Sunday, January 31, 2010

Cleaning the carbs

So it's winter and it's been especially cold these last couple of weeks. We've hit -21 degrees Celcius before the wind so working outside on the cars is a little bit unrealistic. Burger is off designing our custom jackshaft which he will be posting CAD drawings of shortly. For the rest of us the next logical step would be to work on the snowmobile engine and get it running smoothly. Well a broken bolt lodged in one of the cylinders has put a stop to that, so all that's left to work on is the carbs.

Now, I honestly don't know when the last time the engine on the snowmobile ran or how long it sat since it was disassembled. The truth is that everything looked like it had been stashed in a barn for a few months. There were clumps of dirt, grass, and other strange and wonderful bits of nature covering the parts.

I had to set up shop inside the house since it's freezing outside and my garage is a mess. I took a shot of my setup in my basement so you could get a laugh.
I had the laptop on my desk with a "how-to" guide for cleaning these carbs. I have cleaned mikuni carbs before for my 6.5 hp honda engine on my racing kart, but I've never tackled one for a snowmobile, let alone 4.

The guide I used was here:
A big thanks goes out to the VMax4 forums for posting this article.

I first read through the carb cleaning article and it talked about resetting some tuning settings if your engine is having idling problems. Since we've never actually run our engine, I tried not to mess with these too much. I did notice that all of the fuel adjustment screws were set at a different level. All of which were significantly different than the recommended "reset" settings listed in the article. For now, I've left them as-is and if we have idle problems when we get the engine fired up, then we can play with them then.

For the most part, the entire experience was uneventful. I only had to remove the float bowl on the bottom of each carb to do the cleaning and I didn't have to mess with the reeds at all.

Cleaning a carb can be basically broken down into a few short steps:
  1. Remove the float bowl
  2. Remove and clean the pilot jet and fuel tunnel
  3. Remove and clean the fuel screw and fuel tunnel
  4. Remove and clean the main jet and fuel tunnel
  5. Remove the floats and check the status of the float pin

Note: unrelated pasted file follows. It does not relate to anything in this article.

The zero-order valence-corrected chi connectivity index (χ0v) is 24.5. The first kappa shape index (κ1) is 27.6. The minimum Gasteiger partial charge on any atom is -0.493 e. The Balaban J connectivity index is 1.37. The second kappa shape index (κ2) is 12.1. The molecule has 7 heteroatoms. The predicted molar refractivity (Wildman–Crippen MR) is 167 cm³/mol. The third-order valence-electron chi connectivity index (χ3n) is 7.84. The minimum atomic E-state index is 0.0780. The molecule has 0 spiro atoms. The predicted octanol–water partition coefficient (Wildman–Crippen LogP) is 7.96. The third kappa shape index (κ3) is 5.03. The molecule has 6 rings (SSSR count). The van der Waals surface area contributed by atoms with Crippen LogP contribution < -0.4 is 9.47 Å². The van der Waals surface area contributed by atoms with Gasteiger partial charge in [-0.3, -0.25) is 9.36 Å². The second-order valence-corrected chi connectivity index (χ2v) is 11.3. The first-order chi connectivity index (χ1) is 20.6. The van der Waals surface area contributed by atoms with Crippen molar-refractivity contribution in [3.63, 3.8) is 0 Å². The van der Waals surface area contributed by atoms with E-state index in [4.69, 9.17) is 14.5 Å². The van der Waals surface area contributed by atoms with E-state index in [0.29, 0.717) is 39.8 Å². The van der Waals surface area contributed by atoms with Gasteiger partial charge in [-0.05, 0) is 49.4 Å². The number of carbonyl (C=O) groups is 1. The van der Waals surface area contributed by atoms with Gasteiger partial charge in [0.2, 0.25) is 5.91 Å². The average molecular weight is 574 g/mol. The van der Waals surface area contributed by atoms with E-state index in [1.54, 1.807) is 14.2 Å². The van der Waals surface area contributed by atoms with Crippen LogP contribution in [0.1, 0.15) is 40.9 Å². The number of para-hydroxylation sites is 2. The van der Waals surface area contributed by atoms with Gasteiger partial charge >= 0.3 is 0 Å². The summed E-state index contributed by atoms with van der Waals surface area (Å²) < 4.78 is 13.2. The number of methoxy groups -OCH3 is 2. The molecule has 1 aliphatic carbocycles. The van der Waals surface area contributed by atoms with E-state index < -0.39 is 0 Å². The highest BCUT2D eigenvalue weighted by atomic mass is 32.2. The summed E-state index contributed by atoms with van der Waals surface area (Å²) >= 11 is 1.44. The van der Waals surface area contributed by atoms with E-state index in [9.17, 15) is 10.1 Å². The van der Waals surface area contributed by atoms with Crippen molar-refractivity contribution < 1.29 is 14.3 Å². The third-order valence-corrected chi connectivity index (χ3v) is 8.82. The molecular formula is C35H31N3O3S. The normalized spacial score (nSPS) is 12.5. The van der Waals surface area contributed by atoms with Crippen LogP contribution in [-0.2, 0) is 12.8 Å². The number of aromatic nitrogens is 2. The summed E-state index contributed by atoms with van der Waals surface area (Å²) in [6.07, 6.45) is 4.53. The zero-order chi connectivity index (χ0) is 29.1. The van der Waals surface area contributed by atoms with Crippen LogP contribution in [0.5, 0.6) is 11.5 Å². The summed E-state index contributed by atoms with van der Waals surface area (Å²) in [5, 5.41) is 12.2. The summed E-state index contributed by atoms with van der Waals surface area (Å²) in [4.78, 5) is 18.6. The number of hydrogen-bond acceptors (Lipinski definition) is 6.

All of the main jets were quite clean and shouldn't give us any problems *fingers crossed*. 3 of the pilot jets were in pristine condition. One was clogged. I tried for a long time to open up the jet using a thin strand of brass wire. The guide said to use copper, but I figured it wouldn't matter. The wire entered the jet quite easily, but could not break through the dirt. I eventually went and got some copper wire from a recently disassembled computer power supply and noticed that it was a thinner wire. Of course, one poke with it and the dirt came right out. Let this be a lesson to all of you, always follow the guide ;)

The fuel screws were all set to different levels in each carb. The guide specifies that these should be reset to "1.25 turns past the point where it just gets snug". For these carbs, that was between 13 and 14 turns of the screw (from not being threaded at all). I returned the screws back to their previous depths which were anywhere from 14.5 turns to 17 turns. These values may cause problems for us, but thankfully this screw can be adjusted when the float bowl is on and the engine is running.
The last portion of cleaning came to the floats. These had some dried gas residue on them and needed to be scrubbed with a carb cleaner soaked paper towel. They came out much shinier and hopefully will not mix too much old gas with the new stuff we throw in. Here is where another tuning piece came in. As you can see in the picture, the floats are made up of 2 plastic floats and a metal "hangar". In the middle of the hangar is a small tab. This tab is what pushes down on the rubber needle in the carb. Now, the guide specified that the floats should be aligned with the machined base of the carb body. All of the floats were at significantly different angles to the machined body and I did adjust them to be closer. I'm not entirely sure what this does, but hopefully the adjustments I made will help the carbs flow smoother.

After cleaning and reassembling all the carbs, I cleaned all the rubber pieces that attach to them and installed them for visual effect. As far as I know, the carbs should be good to go as soon as we get the broken bolt out of our cylinder.

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